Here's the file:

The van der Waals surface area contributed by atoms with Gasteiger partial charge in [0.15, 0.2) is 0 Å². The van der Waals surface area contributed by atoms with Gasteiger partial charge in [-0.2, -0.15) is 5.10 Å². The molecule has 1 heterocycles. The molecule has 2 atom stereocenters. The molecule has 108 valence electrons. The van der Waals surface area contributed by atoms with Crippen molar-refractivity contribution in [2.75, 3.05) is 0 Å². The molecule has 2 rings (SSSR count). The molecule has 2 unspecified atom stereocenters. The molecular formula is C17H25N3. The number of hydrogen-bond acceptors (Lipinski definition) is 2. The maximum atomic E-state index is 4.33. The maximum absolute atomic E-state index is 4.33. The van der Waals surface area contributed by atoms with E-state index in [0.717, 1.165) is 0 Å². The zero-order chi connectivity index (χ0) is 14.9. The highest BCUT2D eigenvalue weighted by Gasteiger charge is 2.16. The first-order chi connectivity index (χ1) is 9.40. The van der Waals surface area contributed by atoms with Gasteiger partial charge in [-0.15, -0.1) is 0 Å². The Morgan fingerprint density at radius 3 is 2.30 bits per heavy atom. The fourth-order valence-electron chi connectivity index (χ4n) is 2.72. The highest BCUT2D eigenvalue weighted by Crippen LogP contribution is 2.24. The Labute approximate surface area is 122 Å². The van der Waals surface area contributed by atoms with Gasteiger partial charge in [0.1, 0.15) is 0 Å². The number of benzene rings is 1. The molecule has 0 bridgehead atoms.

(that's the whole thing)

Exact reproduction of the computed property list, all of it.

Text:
The van der Waals surface area contributed by atoms with Gasteiger partial charge in [0.15, 0.2) is 0 Å². The van der Waals surface area contributed by atoms with Gasteiger partial charge in [-0.2, -0.15) is 5.10 Å². The molecule has 1 heterocycles. The molecule has 2 atom stereocenters. The molecule has 108 valence electrons. The van der Waals surface area contributed by atoms with Crippen molar-refractivity contribution in [2.75, 3.05) is 0 Å². The molecule has 2 rings (SSSR count). The molecule has 2 unspecified atom stereocenters. The molecular formula is C17H25N3. The number of hydrogen-bond acceptors (Lipinski definition) is 2. The maximum atomic E-state index is 4.33. The maximum absolute atomic E-state index is 4.33. The van der Waals surface area contributed by atoms with E-state index in [0.717, 1.165) is 0 Å². The zero-order chi connectivity index (χ0) is 14.9. The highest BCUT2D eigenvalue weighted by Gasteiger charge is 2.16. The first-order chi connectivity index (χ1) is 9.40. The van der Waals surface area contributed by atoms with Gasteiger partial charge in [-0.15, -0.1) is 0 Å². The Morgan fingerprint density at radius 3 is 2.30 bits per heavy atom. The fourth-order valence-electron chi connectivity index (χ4n) is 2.72. The highest BCUT2D eigenvalue weighted by Crippen LogP contribution is 2.24. The Labute approximate surface area is 122 Å². The van der Waals surface area contributed by atoms with Gasteiger partial charge in [0.1, 0.15) is 0 Å². The number of benzene rings is 1. The molecule has 0 bridgehead atoms.